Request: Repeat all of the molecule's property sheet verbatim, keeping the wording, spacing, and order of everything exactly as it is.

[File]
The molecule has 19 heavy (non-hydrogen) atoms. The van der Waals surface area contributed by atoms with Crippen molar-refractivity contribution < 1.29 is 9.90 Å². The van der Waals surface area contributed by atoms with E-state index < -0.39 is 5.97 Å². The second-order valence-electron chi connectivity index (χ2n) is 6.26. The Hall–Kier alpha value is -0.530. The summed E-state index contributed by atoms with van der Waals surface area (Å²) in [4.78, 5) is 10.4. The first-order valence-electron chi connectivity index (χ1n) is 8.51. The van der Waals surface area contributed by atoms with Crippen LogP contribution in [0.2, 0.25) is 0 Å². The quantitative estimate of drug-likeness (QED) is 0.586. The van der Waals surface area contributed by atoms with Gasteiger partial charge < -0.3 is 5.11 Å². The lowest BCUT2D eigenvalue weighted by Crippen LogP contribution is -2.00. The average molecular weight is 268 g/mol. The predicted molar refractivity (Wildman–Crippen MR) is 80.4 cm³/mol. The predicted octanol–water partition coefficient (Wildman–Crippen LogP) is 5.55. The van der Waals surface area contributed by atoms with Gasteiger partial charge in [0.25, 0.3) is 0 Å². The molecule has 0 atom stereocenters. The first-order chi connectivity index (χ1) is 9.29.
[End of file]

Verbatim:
The molecule has 19 heavy (non-hydrogen) atoms. The van der Waals surface area contributed by atoms with Crippen molar-refractivity contribution < 1.29 is 9.90 Å². The van der Waals surface area contributed by atoms with E-state index < -0.39 is 5.97 Å². The second-order valence-electron chi connectivity index (χ2n) is 6.26. The Hall–Kier alpha value is -0.530. The summed E-state index contributed by atoms with van der Waals surface area (Å²) in [4.78, 5) is 10.4. The first-order valence-electron chi connectivity index (χ1n) is 8.51. The van der Waals surface area contributed by atoms with Crippen LogP contribution in [0.2, 0.25) is 0 Å². The quantitative estimate of drug-likeness (QED) is 0.586. The van der Waals surface area contributed by atoms with Gasteiger partial charge < -0.3 is 5.11 Å². The lowest BCUT2D eigenvalue weighted by Crippen LogP contribution is -2.00. The average molecular weight is 268 g/mol. The predicted molar refractivity (Wildman–Crippen MR) is 80.4 cm³/mol. The predicted octanol–water partition coefficient (Wildman–Crippen LogP) is 5.55. The van der Waals surface area contributed by atoms with Gasteiger partial charge in [0.25, 0.3) is 0 Å². The molecule has 0 atom stereocenters. The first-order chi connectivity index (χ1) is 9.29.